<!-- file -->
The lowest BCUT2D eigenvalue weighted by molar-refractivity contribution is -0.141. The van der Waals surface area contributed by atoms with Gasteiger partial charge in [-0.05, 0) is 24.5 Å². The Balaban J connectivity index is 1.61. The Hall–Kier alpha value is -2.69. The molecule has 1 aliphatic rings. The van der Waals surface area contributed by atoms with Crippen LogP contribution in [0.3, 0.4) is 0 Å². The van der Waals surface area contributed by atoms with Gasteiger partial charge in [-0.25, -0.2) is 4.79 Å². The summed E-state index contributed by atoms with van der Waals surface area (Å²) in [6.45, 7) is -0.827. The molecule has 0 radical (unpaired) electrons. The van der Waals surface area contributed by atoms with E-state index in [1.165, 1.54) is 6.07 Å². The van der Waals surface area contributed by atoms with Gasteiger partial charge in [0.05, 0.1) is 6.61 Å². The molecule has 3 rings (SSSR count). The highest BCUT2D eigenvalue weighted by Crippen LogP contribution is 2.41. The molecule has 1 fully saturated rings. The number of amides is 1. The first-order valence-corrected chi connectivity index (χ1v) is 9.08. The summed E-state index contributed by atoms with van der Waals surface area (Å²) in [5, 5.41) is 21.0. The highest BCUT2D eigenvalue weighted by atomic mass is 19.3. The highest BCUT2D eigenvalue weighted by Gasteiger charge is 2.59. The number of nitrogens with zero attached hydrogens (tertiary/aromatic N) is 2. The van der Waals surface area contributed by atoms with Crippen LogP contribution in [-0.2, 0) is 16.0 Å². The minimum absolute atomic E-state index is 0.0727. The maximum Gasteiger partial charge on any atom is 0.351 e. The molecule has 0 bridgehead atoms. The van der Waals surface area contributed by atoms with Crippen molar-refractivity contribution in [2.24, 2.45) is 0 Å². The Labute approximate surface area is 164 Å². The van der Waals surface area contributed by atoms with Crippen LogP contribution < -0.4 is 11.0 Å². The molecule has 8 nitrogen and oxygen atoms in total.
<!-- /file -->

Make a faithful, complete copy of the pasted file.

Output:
The lowest BCUT2D eigenvalue weighted by molar-refractivity contribution is -0.141. The van der Waals surface area contributed by atoms with Gasteiger partial charge in [-0.05, 0) is 24.5 Å². The Balaban J connectivity index is 1.61. The Hall–Kier alpha value is -2.69. The molecule has 1 aliphatic rings. The van der Waals surface area contributed by atoms with Crippen LogP contribution in [0.3, 0.4) is 0 Å². The van der Waals surface area contributed by atoms with Gasteiger partial charge in [-0.25, -0.2) is 4.79 Å². The summed E-state index contributed by atoms with van der Waals surface area (Å²) in [6.45, 7) is -0.827. The molecule has 0 radical (unpaired) electrons. The van der Waals surface area contributed by atoms with E-state index in [1.165, 1.54) is 6.07 Å². The van der Waals surface area contributed by atoms with Gasteiger partial charge in [0.05, 0.1) is 6.61 Å². The molecule has 3 rings (SSSR count). The highest BCUT2D eigenvalue weighted by Crippen LogP contribution is 2.41. The molecule has 1 fully saturated rings. The number of amides is 1. The first-order valence-corrected chi connectivity index (χ1v) is 9.08. The summed E-state index contributed by atoms with van der Waals surface area (Å²) in [5, 5.41) is 21.0. The highest BCUT2D eigenvalue weighted by atomic mass is 19.3. The highest BCUT2D eigenvalue weighted by Gasteiger charge is 2.59. The number of nitrogens with zero attached hydrogens (tertiary/aromatic N) is 2. The van der Waals surface area contributed by atoms with Crippen LogP contribution in [-0.2, 0) is 16.0 Å². The minimum absolute atomic E-state index is 0.0727. The maximum Gasteiger partial charge on any atom is 0.351 e. The molecule has 0 bridgehead atoms. The van der Waals surface area contributed by atoms with Crippen molar-refractivity contribution in [2.24, 2.45) is 0 Å². The Labute approximate surface area is 164 Å². The van der Waals surface area contributed by atoms with Crippen LogP contribution < -0.4 is 11.0 Å². The molecule has 8 nitrogen and oxygen atoms in total.